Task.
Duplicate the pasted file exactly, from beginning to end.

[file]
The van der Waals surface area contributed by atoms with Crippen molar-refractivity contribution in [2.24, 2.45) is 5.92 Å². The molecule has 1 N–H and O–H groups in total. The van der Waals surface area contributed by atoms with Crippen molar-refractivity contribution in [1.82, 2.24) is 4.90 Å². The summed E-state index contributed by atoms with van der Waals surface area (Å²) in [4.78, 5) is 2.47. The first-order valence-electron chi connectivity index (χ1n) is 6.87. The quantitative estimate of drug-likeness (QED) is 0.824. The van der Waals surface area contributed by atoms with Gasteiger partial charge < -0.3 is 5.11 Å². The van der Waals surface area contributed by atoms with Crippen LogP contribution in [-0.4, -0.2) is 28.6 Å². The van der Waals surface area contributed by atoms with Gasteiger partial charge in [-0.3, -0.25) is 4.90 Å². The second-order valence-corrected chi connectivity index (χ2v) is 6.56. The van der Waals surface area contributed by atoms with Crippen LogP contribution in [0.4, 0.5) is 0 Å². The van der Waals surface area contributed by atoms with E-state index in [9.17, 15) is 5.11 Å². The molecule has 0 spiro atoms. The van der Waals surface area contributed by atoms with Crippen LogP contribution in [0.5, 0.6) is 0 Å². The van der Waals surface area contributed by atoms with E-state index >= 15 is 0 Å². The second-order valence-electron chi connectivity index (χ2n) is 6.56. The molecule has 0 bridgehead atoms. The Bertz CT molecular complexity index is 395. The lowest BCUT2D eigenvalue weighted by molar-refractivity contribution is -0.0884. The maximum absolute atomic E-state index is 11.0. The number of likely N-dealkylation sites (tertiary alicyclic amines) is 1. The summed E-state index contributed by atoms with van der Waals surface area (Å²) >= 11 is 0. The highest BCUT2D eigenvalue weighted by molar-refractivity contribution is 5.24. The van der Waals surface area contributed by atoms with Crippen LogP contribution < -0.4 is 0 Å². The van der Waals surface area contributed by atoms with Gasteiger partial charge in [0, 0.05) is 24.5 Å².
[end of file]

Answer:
The van der Waals surface area contributed by atoms with Crippen molar-refractivity contribution in [2.24, 2.45) is 5.92 Å². The molecule has 1 N–H and O–H groups in total. The van der Waals surface area contributed by atoms with Crippen molar-refractivity contribution in [1.82, 2.24) is 4.90 Å². The summed E-state index contributed by atoms with van der Waals surface area (Å²) in [4.78, 5) is 2.47. The first-order valence-electron chi connectivity index (χ1n) is 6.87. The quantitative estimate of drug-likeness (QED) is 0.824. The van der Waals surface area contributed by atoms with Gasteiger partial charge < -0.3 is 5.11 Å². The van der Waals surface area contributed by atoms with Crippen LogP contribution in [-0.4, -0.2) is 28.6 Å². The van der Waals surface area contributed by atoms with Gasteiger partial charge in [-0.3, -0.25) is 4.90 Å². The second-order valence-corrected chi connectivity index (χ2v) is 6.56. The van der Waals surface area contributed by atoms with Crippen LogP contribution in [0.4, 0.5) is 0 Å². The van der Waals surface area contributed by atoms with E-state index in [9.17, 15) is 5.11 Å². The molecule has 0 spiro atoms. The van der Waals surface area contributed by atoms with Crippen LogP contribution in [0.5, 0.6) is 0 Å². The van der Waals surface area contributed by atoms with E-state index >= 15 is 0 Å². The second-order valence-electron chi connectivity index (χ2n) is 6.56. The molecule has 0 bridgehead atoms. The Bertz CT molecular complexity index is 395. The lowest BCUT2D eigenvalue weighted by molar-refractivity contribution is -0.0884. The maximum absolute atomic E-state index is 11.0. The number of likely N-dealkylation sites (tertiary alicyclic amines) is 1. The summed E-state index contributed by atoms with van der Waals surface area (Å²) >= 11 is 0. The highest BCUT2D eigenvalue weighted by molar-refractivity contribution is 5.24. The van der Waals surface area contributed by atoms with Crippen LogP contribution < -0.4 is 0 Å². The van der Waals surface area contributed by atoms with Gasteiger partial charge in [0, 0.05) is 24.5 Å².